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Printing out the elements in a ArrayList

I'm having trouble printing out the elements in this ArrayList it print out this e.g: rpg.Berserker@4e25154f, when I just want Berserker. public void playRound() { //have each contestant deal damage and take, and print description for (int i = 0; i < c.size(); i++){ String display = Arrays.toString(c.toArray()); //Need to print who is taking damage System.out.println(c.get(i) + " takes (" + c.get(i).attack(c) + ") damage"); }

20th Apr 2019, 5:19 AM
1 Answer
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Your problem is with something known as "implicit string conversion". In general, implicit conversion occurs when a variable is automatically converted from one type to another type. For example: int i = 5; double d = 4.34 + i; Here, we are allowed to add "i" to 4.34 (a double), because variables of type int can be implicitly converted to type double. This is as opposed to explicit conversion, where you need to use casting or call a method to convert the variable's type. Such as String-to-int conversions: String str = "35"; int i = 9 + Integer.parseInt(str); We need to explicitly call "Integer.parseInt" in order to convert the string to an int; hence, explicit conversion. As it turns out, in Java, all objects can be implicitly converted to Strings. This is why you can call System.out.println() on any object, even if you haven't defined an overload for that object's class. But how does Java know how to convert the object into a String? Well, if the object has a defined "toString()" method, then it just uses that. Otherwise, it makes a string with the object's class, followed by the '@' sign, followed by the object's memory address (in hexadecimal). It will look something like this: > my.class.Name@12345678 You can change this by defining the toString() method. Like so: class Person { int age; String name; ... String toString() { return (name + " is " + age + " years old"); } } Then I can call: Person p = new Person("George", 28); System.out.print(p); //output: "George is 28 years old" When you print c.get(i) + "...", it automatically tries to convert the result of c.get(), which is of type Berserker, into a String. Since the Berserker class does not have a defined toString() method, it uses the default format. This is why it outputs all of that weird crap. To fix this problem, you might want to try to define a toString method in the Berserker class: class Berserker { ... String toString() { return "Berserker"; } }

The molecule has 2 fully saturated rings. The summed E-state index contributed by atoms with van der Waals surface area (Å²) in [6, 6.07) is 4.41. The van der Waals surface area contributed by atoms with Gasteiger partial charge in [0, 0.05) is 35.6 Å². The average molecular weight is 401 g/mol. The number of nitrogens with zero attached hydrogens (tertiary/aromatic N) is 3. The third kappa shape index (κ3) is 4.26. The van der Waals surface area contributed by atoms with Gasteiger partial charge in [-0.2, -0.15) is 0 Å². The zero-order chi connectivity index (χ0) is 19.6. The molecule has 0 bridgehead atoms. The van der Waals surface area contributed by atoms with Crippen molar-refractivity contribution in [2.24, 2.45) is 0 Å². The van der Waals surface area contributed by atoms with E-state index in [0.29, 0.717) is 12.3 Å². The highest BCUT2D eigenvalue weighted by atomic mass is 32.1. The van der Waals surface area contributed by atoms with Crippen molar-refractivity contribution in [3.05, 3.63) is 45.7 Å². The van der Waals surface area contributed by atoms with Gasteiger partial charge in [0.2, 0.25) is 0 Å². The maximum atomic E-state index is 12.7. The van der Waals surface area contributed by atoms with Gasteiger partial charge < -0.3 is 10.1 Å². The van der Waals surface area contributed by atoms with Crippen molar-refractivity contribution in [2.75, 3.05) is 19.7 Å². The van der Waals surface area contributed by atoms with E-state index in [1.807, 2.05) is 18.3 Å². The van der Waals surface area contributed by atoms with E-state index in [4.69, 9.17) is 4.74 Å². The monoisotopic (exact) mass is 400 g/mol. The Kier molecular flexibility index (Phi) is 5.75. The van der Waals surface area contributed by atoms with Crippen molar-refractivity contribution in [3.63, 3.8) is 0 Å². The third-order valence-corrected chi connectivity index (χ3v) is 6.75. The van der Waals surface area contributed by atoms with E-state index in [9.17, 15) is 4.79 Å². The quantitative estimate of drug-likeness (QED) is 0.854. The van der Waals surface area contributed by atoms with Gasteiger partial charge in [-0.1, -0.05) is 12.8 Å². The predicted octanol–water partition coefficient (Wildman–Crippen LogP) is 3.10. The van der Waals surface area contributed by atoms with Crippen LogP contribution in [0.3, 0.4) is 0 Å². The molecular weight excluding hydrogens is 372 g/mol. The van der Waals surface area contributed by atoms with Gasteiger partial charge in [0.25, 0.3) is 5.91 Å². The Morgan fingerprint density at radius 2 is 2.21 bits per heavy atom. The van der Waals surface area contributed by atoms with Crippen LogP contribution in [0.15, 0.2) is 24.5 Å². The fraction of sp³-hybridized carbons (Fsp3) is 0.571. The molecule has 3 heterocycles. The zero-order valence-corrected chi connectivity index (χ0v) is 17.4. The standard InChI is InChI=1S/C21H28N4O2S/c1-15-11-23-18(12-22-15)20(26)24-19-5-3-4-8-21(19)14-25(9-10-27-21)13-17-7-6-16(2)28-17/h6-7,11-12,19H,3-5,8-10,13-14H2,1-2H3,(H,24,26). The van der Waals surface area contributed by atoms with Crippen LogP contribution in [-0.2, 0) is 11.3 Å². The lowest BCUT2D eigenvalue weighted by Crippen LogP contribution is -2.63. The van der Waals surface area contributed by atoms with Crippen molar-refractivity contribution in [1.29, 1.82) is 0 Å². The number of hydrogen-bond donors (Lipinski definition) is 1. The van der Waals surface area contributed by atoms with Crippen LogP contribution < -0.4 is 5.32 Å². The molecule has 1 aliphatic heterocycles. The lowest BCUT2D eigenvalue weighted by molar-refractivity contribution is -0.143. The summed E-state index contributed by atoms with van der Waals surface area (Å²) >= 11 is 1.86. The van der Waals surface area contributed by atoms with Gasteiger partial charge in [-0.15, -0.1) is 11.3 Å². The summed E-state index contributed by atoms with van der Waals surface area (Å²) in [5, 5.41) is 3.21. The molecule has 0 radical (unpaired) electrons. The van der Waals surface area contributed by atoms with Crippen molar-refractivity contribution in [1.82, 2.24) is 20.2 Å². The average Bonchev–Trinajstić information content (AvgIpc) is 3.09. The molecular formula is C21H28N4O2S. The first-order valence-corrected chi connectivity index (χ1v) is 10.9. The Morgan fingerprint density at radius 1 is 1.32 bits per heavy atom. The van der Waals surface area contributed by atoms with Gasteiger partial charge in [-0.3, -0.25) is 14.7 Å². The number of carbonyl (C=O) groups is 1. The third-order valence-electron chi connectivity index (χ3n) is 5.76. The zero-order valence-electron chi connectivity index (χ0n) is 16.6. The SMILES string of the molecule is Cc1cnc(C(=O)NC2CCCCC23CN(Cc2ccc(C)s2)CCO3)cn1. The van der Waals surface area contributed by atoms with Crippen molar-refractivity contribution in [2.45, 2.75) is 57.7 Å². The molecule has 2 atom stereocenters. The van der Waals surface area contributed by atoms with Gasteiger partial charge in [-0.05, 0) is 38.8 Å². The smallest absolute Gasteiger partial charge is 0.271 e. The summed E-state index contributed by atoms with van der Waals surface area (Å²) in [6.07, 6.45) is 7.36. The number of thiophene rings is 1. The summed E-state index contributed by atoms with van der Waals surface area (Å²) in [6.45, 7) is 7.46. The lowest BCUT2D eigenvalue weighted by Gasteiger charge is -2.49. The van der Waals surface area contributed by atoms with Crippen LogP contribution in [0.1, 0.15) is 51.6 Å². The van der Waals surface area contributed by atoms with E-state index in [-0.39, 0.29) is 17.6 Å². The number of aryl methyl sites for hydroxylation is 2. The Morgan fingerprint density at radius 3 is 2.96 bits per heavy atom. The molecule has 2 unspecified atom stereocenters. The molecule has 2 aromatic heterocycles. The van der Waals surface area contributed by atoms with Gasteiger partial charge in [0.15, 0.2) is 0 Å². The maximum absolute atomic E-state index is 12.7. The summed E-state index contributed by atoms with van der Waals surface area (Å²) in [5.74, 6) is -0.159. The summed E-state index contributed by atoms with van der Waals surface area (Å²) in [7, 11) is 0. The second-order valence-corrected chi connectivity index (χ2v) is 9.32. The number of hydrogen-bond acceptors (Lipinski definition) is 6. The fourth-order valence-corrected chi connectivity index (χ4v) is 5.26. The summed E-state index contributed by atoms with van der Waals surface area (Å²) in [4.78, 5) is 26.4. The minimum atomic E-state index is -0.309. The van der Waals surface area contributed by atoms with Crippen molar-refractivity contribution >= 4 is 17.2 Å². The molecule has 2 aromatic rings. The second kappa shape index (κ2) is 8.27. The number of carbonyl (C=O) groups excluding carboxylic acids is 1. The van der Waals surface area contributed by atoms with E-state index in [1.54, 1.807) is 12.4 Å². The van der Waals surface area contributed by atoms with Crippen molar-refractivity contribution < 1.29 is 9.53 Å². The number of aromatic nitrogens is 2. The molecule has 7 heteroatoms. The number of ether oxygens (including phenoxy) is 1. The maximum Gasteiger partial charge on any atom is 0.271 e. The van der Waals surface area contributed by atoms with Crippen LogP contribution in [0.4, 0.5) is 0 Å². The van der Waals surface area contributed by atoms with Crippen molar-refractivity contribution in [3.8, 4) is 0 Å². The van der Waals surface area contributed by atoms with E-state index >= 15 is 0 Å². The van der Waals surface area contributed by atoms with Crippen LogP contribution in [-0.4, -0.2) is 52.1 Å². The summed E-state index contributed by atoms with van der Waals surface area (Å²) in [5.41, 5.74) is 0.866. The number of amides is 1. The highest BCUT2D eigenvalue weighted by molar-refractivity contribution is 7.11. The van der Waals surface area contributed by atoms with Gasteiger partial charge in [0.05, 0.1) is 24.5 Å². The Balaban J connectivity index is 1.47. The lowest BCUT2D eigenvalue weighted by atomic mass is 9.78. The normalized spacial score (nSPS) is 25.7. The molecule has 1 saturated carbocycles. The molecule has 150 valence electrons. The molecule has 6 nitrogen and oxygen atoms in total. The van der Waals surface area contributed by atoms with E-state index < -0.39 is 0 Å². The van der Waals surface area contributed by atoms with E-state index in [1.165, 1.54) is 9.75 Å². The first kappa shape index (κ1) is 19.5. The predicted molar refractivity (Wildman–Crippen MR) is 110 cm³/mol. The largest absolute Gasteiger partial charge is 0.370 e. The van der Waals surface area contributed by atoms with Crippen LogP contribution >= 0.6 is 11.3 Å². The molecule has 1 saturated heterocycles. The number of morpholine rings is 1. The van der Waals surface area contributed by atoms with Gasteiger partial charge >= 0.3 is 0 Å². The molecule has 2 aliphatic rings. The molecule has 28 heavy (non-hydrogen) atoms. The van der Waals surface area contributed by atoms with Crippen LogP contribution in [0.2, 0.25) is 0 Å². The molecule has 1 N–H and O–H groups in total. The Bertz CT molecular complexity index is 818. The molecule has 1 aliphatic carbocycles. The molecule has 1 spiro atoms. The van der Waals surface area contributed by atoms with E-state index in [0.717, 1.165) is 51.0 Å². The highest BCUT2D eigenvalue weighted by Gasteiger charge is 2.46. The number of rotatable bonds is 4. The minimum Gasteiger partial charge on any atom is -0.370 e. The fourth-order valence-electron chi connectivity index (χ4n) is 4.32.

20th Apr 2019, 4:05 PM
Jack McCarthy
Jack McCarthy - avatar